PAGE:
• A daily average of 6,823 long stay patients in hospital for 21 days or more no longer met the criteria to reside, equating to 38.7%.  Only 9.7% of these patients were discharged.
  • On an average day there were 70,480 staff absences, of which 28,560 were Covid-19 related.
  • There was a daily average of 3 diverts a day.
  • There were no A&E closures

Annual Summary

  • A total of 324,486 ambulances were delayed in total, an 89.8% increase when compared to the previous winter.
  • An average of 21.6% of ambulances were delayed by more than 30 minutes, and an average of 8.9% were delayed by more than 60 minutes.
  • Average bed occupancy for the year was 91.9%, 6% more than the year before.
  • This winter there was a daily average of 43,808 patients in hospital for 7 days or more, the worst figure since winter 2017/18 and 23.91% higher than 2020-21.
  • A daily average of 25,669 patients were in hospital for 14 days or more, the worst figure on record for this metric and 34.74% higher than in 2020-21.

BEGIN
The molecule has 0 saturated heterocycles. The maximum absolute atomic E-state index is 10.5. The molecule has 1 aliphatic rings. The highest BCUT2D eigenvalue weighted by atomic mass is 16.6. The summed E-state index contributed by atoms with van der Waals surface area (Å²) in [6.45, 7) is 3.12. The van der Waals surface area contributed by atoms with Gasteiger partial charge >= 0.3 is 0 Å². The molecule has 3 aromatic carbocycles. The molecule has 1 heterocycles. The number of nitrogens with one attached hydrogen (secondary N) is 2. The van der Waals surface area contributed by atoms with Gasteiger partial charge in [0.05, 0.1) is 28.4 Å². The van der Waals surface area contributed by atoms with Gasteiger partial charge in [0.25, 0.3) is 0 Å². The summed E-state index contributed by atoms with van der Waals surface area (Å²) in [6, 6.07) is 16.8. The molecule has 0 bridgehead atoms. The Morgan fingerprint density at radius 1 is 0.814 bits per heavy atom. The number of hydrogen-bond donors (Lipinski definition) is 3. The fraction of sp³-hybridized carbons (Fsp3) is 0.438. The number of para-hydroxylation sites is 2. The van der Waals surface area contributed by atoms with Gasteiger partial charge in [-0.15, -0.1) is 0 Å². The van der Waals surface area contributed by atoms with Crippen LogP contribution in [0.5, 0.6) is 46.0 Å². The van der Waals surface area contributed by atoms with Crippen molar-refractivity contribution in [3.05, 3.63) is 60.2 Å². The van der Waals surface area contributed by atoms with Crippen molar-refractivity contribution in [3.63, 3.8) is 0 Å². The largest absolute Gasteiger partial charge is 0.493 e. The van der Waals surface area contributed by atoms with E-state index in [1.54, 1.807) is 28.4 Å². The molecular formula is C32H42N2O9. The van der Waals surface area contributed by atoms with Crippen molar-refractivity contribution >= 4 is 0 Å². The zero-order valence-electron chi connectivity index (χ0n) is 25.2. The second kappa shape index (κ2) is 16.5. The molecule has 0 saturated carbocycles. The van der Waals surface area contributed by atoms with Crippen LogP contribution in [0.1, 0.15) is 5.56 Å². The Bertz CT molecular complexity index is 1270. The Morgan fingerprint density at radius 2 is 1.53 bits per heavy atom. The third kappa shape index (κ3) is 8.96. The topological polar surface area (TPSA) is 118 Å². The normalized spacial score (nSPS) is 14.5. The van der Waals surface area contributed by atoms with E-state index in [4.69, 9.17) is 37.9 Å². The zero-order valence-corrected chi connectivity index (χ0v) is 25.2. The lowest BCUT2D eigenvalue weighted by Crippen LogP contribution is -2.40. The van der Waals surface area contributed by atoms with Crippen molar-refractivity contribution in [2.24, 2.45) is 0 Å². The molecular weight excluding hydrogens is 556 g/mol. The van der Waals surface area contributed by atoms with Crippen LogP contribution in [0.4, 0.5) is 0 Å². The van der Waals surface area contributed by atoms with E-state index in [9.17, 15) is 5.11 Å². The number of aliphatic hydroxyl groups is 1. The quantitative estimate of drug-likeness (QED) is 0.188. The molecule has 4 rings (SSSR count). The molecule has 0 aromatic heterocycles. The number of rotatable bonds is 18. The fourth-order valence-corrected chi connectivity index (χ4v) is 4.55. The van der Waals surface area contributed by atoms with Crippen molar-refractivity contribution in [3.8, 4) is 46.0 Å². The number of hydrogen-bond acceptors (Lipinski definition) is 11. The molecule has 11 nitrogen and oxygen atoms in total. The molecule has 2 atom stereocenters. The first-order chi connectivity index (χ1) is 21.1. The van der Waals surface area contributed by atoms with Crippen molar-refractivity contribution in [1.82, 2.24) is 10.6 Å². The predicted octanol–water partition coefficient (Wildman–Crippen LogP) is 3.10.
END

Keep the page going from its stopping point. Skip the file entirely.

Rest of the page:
• A daily average of 16,570 patients were in hospital for 21 days or more, the worst figure since winter 2017/18 and 45.02% higher than 2020-21.
  • On an average day this winter,6,143 patients in hospital for 21 days or more no longer met the criteria to reside. Of these, an average of 10.8% were discharged and 89.2% remained in hospital.
  • In terms of general discharges, an average of 20,560 patients no longer met the criteria to reside in hospital and an average of 57.4% of these patients remained in hospital, equating to 11,656 patients on average.
  • There was a daily average of 66,943 staff absences. An average of 35.1% of these were COVID related.

Ambulance Arrivals and Delays

  • For the week ending 3rd of April, there were 79,548 ambulance arrivals, 0.1% less than the previous week.
    • 21,432 ambulances experienced delays, an increase of 1.8% on the week before which saw 21,051 ambulances delayed.
    • 26.9% of ambulances were delayed by 30 mins or more
    • The average number of delays for this winter has continued to creep up, increasing by 2.1% in week 18 of reporting.
    • 12.5% of ambulances were delayed by more than 60 minutes, an 8.5% increase on the previous week, setting a new record high for this reporting period.
  • This year’s data in context paints a picture of increasing pressure despite decreases in demand. Winter 2021/22 was a record breaker as we saw: